Monday, September 4, 2023

After a step back in 2022, Labor Day 2023 offers good news in Wisconsin and America for workers

On Labor Day, I wanted to forward the updated State of Working Wisconsin report from the Center on Wisconsin Strategy (COWS). And to concentrate on the "wages" part of that annual report.

COWS says that while state workers generally lost ground to inflation in 2022, giving up the significant gains that had been made for during the pandemic. But what's different about the 2020s is that it's the lowest-wage jobs that made the bigger gains, and has fewer losses.
[In Wisconsin], over 2018-2021, wages grew significantly. Wages grew strongly especially across 2020-2021 thanks to sustained job growth and low unemployment. In 2022, inflation spiked and workers faced rapidly rising prices on everything from groceries to housing. Wages rose at the median but not enough to keep up with prices. Both nationally and in Wisconsin, the value of the 2022 median fell below the 2021 level. In terms of purchasing power, Wisconsin’s median wages fell back to 2019 level. The 2022 median wage in Wisconsin was $22.02 per hour, slightly below the national median of $22.88.

In a remarkable reversal of patterns of wage growth since 2000, lower wage workers have secured greater wage increases than higher wage workers. Unlike higher wage workers, low wage workers more often secured wage increases that kept them ahead of inflation in 2022. For this reason, Wisconsin’s considerable racial, ethnic, and educational gaps in wages have continued to recede slightly over 2019-2022. Though wage inequalities remain substantial, low unemployment rates appear to have allowed lower wage workers to improve their pay.
And here are some of the numbers COWS uses to show how the state's large disparities in wages have shrunken in the COVID-era and post-COVID Wisconsin. Interestingly, the only group not to have wages keep up with inflation since 2019 is white men - even though white guys still make the most money out of any group in the state.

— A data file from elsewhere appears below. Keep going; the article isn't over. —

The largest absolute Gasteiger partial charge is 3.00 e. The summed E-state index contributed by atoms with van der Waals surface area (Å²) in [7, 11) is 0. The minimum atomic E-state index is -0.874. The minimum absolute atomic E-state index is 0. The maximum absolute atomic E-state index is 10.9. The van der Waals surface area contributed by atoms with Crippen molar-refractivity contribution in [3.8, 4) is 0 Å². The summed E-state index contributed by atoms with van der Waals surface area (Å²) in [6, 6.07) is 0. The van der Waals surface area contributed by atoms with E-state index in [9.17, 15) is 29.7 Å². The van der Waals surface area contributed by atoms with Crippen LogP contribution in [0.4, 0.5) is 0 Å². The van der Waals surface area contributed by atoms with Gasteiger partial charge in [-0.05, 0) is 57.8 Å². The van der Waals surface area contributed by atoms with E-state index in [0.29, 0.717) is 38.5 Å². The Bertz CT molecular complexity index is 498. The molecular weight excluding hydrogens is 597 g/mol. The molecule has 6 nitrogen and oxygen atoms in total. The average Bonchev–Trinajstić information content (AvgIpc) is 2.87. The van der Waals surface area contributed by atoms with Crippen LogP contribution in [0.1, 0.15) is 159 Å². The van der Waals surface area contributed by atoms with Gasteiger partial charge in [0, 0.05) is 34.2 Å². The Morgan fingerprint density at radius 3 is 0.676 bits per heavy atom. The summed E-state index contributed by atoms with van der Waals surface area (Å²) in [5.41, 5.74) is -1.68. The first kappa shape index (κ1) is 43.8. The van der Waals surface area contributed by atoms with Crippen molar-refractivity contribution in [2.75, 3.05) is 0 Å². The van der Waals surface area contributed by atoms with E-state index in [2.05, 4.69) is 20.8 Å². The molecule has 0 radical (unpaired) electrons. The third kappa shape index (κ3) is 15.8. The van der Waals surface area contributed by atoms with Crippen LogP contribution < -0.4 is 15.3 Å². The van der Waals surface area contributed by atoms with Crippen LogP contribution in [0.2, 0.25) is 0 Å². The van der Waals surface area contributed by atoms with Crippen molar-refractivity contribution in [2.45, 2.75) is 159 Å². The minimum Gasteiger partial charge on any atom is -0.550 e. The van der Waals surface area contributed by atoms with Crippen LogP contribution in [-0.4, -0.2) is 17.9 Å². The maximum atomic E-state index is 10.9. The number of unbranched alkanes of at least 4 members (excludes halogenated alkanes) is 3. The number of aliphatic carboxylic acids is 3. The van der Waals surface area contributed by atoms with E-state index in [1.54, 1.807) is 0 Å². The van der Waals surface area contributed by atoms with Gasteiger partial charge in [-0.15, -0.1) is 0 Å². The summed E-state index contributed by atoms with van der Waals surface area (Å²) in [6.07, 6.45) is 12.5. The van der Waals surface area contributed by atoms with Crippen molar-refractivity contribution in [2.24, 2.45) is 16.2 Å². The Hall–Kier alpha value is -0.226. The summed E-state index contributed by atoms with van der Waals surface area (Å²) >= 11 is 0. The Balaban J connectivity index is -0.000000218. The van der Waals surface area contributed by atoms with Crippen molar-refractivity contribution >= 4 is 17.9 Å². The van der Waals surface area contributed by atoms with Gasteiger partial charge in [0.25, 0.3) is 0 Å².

This past year has seen workers at the bottom increase their wages, and this is reflected in the stronger wage growth of Wisconsin’s Black and brown workers, who disproportionately work in low-wage jobs. Workers have taken advantage of the tight labor market to demand more from their jobs. The floor under wages in the state has come up, and this reduces wage disparity.
In 2023, the rate of inflation has gone down, but the rate of wage increases hasn't dropped as much, which means we are seeing a restoration of real wage gains. And it means that the median worker is better off than he/she was before COVID was a thing, with a couple of years of stimulus payments added in on top of this.

This year, we are also continuing to see this pattern of higher wage increases for lower-wage and line-level workers. Take a look at the last US jobs report, where the wage growth for non-supervisory and production employees continues to outpace the overall increase in average hourly wages over the last year. These numbers are not adjusted to change in CPI over this time.

Change in average hourly wages, Aug 2022 - Aug 2023
All private sector jobs +4.29%
All non-Supervisory/prod. workers +4.50%

And goods-producing workers are seeing especially strong wage growth. Services less so, although many of those sectors are still outpacing inflation and overall wage growth

Change in avg hourly wage, Non-Supervisory/Production Workers, Aug 2022 - Aug 2023
Manufacturing +5.72%
Construction +5.68%
Utilities +5.65%
Prof/Business Services 5.20%
Leisure/Hospitality +4.72%
Wholesale trade +4.69%
Private Education/Health Services +2.90%

Even that last number that shows smaller wage increases in private education/health services masks good news, because over 1 million more jobs have been added in that part of the jobs market over those 12 months, so this likely reflects newer, lower-wage workers joining that work force over wages being suppressed for those that were alread working. The health care sector has especially boomed since the end of 2021.

This makes for a rare celebratory situation for this Labor Day, with strong wage growth to go along with a low unemployment rate of 3.8%. And it helps to drive strong consumer spending, as we saw in July.

So I ask again, why does the Fed and other Wall Streeters not want this to continue, and why are they especially trying to crush manufacturing and construction with high interest rates that are well above the rate of inflation?

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